My daily personal studies in the Kunsthistorisches Museum, Wien, have turned my mind to this question, as I gaze inquiringly at the likes of Titian. Two works I return to again and again are Girl in a fur and Nymph and shepherd, two of his gloriously atmospheric works that stand in marked contrast to the crisper, less arresting portraits. When one sees the gentle amalgam of skin and fur, one knows that the strange rough, fluffiness of edges is right. The fur-clad lady is serenely wrapped; she is an invitation to contemplate beauty, and there is nothing confronting or inelegant about her. After some time of admiring the beautiful interlocking triangles that her bare skin and fur cloak make, one notices her exposed breast, a beautiful plump, round thing whose edge is treated with such finesse that it melts into her arm. No crude outline could impregnate the edge of this globe with so much information, and at the same time install it as a small treasure to be discovered with time in a broader image with more dramatic things to arrest the eyes.


Similarly, Titian’s edges in the Nymph and shepherd are extravagantly hazy. A solid inch of fuzz seems to mark the division between flesh and background, but not obscuringly so. Even the bone-china pale expanse of leg of the nymph dissolves into the tar-black ground with such deftness! Titian has here used edges in conjunction with extreme tones to manipulate space in an alarmingly descriptive way. I looked on in amazement as I saw the sharp turn of the arm from the hip over her expansive lap, and the way her legs twisted over and away so convincingly, like a doona rolling off the far edge of a bed. There is nothing flat about this painting.

Titian nymph detail

Titian gives us some bold suggestions, and my investigations are by no means complete. Nelson keeps this chapter short; more of an introduction to the elusive art of edge control, not offering any firm ideas on where to begin. But he encourages us not to shy away from the practical and intellectual challenge before us. ‘The edge is intensely physical and, by metaphor, intensely intellectual,’ he (p. 142) argues. ‘It makes good sense that the theme is both technical and conceptual, both material based and atmospheric. The zone between matter and ideas is just the kind of edge that you would expect artists to work on.’

And so, perhaps a little hazier, but fortified with ideas, we begin to delve into that infinite, airy chasm between one form and another.

Nelson, Robert. 2010. The visual language of painting: An aesthetic analysis of representational technique. Australian Scholarly Publishing: Melbourne.


Reckless solitude


The world we live in is constructed to support the social creature. Above all others it celebrates the confident, outspoken, public person. It trains us all from our youth to operate in this way, forcing us to be ‘socialised’ in the school, teaching us to perform in front of an audience, preparing us to interact confidently with strangers for the daily transactions our work will demand when we are of age. The reserved, meditative soul is shaken out of its reverie and compelled also to work in this way, despite convincing evidence that such a being might produce more work, and qualitatively better work, in secret, in the privacy of their own room.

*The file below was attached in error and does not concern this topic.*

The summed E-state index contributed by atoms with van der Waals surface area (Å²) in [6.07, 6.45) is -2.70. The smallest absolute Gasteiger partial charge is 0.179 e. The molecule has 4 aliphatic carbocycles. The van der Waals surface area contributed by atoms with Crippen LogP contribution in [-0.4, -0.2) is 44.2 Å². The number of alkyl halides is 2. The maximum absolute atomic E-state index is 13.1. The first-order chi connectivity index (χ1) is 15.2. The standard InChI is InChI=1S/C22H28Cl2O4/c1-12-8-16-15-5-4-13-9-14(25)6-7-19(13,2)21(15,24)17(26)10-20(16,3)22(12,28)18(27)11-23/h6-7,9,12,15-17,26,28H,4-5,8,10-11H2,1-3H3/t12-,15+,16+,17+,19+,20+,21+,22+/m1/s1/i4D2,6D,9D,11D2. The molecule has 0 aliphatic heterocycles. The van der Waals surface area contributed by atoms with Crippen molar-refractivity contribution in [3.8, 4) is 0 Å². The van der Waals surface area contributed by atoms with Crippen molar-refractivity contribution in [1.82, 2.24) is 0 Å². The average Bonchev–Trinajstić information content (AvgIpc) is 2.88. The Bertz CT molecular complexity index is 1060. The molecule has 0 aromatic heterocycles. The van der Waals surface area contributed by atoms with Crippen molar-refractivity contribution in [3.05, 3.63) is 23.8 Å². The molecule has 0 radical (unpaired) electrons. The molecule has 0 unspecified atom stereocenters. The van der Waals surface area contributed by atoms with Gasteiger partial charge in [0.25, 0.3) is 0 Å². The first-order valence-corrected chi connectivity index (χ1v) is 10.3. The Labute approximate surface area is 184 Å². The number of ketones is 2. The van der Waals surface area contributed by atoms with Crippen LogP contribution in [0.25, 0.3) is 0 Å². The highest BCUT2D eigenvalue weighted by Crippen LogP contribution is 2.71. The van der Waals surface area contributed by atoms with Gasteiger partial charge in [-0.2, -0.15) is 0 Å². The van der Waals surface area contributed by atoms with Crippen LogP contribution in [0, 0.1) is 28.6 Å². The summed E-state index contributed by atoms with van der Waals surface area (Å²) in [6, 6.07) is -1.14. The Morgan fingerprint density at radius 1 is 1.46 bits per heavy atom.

The wish for an unthinking, reckless solitude. To be face to face only with myself. Perhaps I shall have it in Riva.

(Kafka, p. 222).

I have been thinking about the solitary life of the painter, and how that faceless entity of ‘society’ warns us against the gruelling hours spent alone in a studio, cut off from human contact. The more time I spend drawing and painting, the more I relish this solitude and the more I crave it. To have autonomy in one’s work is not the only appealing thing. To be so completely immersed in one’s work and undistracted by others is a real gift to the quiet creature, who finds the time alone more attuned to her natural state. Having learned to shed her shyness, she finds it infinitely more conducive to her most fulfilling work to shrink back into it. The painter-animal in the painter-cave, not forcibly shut off from society, but willingly retreating from the inanity of it:

I will write again, but how many doubts have I meanwhile had about my writing? At bottom I am an incapable, ignorant person who, if he had not been compelled—without any effort on his own part and scarcely aware of the compulsion—to go to school, would be fit only to crouch in a kennel, to leap out when food is offered him, and to leap back when he has swallowed it.

(Kafka, p. 237).

Where Kafka considers himself some kind of brute for recognising this trait in himself, I am beginning to believe that this reserve is something to be respected and valued. As one pursues a solitary career and finds oneself submerged in this kennel for days at a time, one achieves a remarkable clarity, a peaceful mental state and a depth of thought not to be found in short snatches of time salvaged here and there around a busy schedule. Creatures like us need time to mull, to ponder, to gestate. Where others intrude, they become a distraction and an imposition: